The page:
Sugar

This newsletter answers the commonly asked question, “What does sugar do to my body?”  This is a tricky one: people love sugar.  Companies use sugar to sell their products.  Amazingly, people consume an average of 150 pounds of sugar each year.  As you can imagine, prior to the discovery of Hawaii (by European explorers) people consumed very little sugar, if any.

Q:  Where is sugar?

Everywhere.  Basically it is the basic substance that the body uses to create energy.  Almost everything you eat turns to sugar.  Crackers, cookies, fruit, bread, brown rice, you name it.

Q:  How does sugar affect the emotions?

Consuming sugar releases brain chemicals called beta endorphins, which have the same molecular structure as opium.  The release of beta endorphins yields a state of calm and relaxed connection.  Shortly afterwards beta endorphin levels crash and then the emotions can crash, which leads to an unknowing desire for more sugar.  Interesting…a difficult cycle to break.

Q: How does sugar affect the physical body?

Consuming sugar or simple carbohydrates causes an immediate release of insulin from the pancreas/spleen system.  This, in turn, affects the function of the kidney/adrenal system.  Over time, these systems can become very taxed leading to a variety of complaints, including night sweats, hormonal imbalances, arthritic pain conditions, headaches, high cholesterol, digestive trouble, candida overgrowth, fatigue, insomnia, lack of ability to concentrate and others.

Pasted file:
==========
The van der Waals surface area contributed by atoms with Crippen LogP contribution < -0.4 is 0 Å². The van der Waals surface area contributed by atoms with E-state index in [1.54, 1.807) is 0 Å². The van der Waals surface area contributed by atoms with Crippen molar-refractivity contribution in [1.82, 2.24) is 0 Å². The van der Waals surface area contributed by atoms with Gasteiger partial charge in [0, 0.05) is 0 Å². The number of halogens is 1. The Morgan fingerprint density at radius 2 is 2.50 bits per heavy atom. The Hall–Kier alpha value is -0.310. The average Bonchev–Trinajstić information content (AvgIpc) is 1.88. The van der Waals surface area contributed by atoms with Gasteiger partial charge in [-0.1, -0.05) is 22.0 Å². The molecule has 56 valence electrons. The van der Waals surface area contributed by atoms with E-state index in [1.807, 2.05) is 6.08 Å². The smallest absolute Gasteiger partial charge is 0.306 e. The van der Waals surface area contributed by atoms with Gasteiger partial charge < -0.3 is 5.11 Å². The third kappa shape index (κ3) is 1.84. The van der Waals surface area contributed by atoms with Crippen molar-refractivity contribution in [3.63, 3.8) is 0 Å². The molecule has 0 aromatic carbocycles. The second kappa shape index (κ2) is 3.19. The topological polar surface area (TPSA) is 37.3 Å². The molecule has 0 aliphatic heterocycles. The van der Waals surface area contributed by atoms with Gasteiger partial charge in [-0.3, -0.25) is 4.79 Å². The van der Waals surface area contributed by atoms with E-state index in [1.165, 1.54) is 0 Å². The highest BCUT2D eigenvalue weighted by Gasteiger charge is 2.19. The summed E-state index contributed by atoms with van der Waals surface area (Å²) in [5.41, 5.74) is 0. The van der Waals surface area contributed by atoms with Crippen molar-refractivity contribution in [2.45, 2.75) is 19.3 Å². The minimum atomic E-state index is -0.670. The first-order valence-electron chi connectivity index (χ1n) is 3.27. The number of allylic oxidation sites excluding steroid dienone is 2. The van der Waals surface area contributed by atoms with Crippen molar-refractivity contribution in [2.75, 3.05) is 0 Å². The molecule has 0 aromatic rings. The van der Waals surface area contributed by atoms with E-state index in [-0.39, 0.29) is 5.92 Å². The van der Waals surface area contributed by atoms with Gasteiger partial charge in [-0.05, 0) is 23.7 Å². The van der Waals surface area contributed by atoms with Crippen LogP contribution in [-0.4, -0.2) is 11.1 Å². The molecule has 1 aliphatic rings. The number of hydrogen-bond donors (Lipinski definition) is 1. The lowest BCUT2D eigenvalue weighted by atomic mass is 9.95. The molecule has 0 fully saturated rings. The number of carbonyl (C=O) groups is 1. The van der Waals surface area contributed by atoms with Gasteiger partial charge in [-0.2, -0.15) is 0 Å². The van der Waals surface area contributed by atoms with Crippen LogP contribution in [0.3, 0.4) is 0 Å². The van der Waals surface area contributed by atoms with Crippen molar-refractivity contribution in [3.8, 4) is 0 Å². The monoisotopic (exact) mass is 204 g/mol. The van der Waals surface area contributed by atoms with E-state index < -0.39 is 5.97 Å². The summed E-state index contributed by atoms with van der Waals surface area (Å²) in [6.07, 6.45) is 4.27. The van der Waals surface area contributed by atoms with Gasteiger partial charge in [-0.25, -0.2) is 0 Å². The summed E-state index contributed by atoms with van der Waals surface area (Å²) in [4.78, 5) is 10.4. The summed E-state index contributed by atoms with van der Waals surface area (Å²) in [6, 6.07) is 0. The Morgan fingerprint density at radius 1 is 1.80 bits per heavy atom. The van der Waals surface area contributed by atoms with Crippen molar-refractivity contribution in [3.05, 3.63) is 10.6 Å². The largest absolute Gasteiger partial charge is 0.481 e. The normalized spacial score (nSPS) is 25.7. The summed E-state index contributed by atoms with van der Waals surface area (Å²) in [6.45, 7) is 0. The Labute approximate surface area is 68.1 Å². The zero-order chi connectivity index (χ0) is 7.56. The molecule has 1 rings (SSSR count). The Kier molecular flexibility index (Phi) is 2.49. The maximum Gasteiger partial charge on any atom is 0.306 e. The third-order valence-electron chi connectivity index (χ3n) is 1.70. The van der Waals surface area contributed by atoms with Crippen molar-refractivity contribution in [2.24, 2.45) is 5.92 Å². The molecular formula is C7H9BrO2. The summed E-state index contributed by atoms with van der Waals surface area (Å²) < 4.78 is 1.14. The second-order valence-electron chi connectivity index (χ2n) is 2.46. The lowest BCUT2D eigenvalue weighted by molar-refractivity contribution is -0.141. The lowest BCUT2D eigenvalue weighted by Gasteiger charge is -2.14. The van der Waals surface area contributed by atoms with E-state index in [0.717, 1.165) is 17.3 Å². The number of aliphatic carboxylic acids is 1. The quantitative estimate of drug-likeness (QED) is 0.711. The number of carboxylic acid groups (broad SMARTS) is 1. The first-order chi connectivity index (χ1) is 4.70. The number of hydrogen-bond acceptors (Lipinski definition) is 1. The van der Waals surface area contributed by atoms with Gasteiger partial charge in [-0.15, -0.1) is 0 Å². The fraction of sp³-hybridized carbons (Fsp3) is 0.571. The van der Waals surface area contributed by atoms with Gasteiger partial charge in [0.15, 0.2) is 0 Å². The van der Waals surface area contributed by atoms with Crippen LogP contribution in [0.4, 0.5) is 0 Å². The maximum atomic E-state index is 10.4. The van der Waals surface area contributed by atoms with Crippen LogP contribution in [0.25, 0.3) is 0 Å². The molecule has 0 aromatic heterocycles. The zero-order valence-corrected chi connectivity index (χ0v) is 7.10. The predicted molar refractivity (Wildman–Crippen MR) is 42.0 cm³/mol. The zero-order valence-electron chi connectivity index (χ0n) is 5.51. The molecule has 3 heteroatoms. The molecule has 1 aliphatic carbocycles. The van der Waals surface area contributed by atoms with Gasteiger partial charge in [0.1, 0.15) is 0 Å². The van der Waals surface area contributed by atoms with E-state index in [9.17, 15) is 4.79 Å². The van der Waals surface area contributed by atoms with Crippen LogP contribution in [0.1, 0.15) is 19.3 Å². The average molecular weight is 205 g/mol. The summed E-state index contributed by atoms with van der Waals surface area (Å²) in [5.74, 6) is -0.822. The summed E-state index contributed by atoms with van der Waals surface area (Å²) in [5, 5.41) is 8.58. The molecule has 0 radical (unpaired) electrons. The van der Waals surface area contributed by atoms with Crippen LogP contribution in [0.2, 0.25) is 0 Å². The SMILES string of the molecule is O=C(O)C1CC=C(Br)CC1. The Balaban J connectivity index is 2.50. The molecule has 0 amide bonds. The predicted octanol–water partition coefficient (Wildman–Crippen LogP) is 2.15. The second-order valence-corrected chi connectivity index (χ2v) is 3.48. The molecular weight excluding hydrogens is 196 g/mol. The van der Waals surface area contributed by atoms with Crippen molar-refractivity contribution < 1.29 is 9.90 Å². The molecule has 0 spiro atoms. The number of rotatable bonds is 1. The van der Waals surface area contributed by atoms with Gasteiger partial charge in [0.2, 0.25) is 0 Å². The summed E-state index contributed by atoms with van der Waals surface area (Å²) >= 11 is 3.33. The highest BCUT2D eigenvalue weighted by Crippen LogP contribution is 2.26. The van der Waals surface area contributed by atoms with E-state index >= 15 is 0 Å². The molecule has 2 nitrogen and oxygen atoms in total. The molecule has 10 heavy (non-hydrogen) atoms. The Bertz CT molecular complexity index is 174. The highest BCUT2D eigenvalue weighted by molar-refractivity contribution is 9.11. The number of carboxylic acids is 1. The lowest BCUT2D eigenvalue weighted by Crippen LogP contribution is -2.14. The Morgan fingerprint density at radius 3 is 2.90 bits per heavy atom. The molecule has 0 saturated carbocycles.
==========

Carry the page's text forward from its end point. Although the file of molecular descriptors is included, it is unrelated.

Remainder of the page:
Q: Am I Sugar Sensitive?

Here are the questions to answer.  If you answer “yes” to one or more, you’re probably sensitive to sugar.

Q: What can I do about my sugar cravings?

There are many things that you can do!  The easiest is to drink lemon water (in Oriental Medicaltheory, sour controls sweet).

For longer term solutions, follow these seven steps:

  1. Keep a food journal, logging everything you eat for 7-10 days.
  2. Eat three meals per day at regular intervals.
  3. Take vitamins.
  4. Eat a minimum ratio of one part protein to two parts carbohydrates every time you eat (snacks too).
  5. Increase consumption of complex carbohydrates.
  6. Eat a baked russet potato w/o proteins or fat three hours after a protein-heavy evening meal. Do this for 10 days to increase the brain chemical serotonin, which gives you impulse control.
  7. Reduce and eventually eliminate sugar and alcohol (much more possible with high serotonin levels).

 

Read Potatoes Not Prozac, by Kathleen DesMaisons or go to http://www.radiantrecovery.com for more information.  To get started, look at these resources.  For a more in-depth look at this with some guidance, don’t hesitate to call and set up a time to meet with me in a Nutritional Consultation.  To do this, call the front desk and get a food journal, fill out the journal for 7-10 days, and we’ll meet for 30 minutes.  Do what’s recommended and your life will dramatically change!

 

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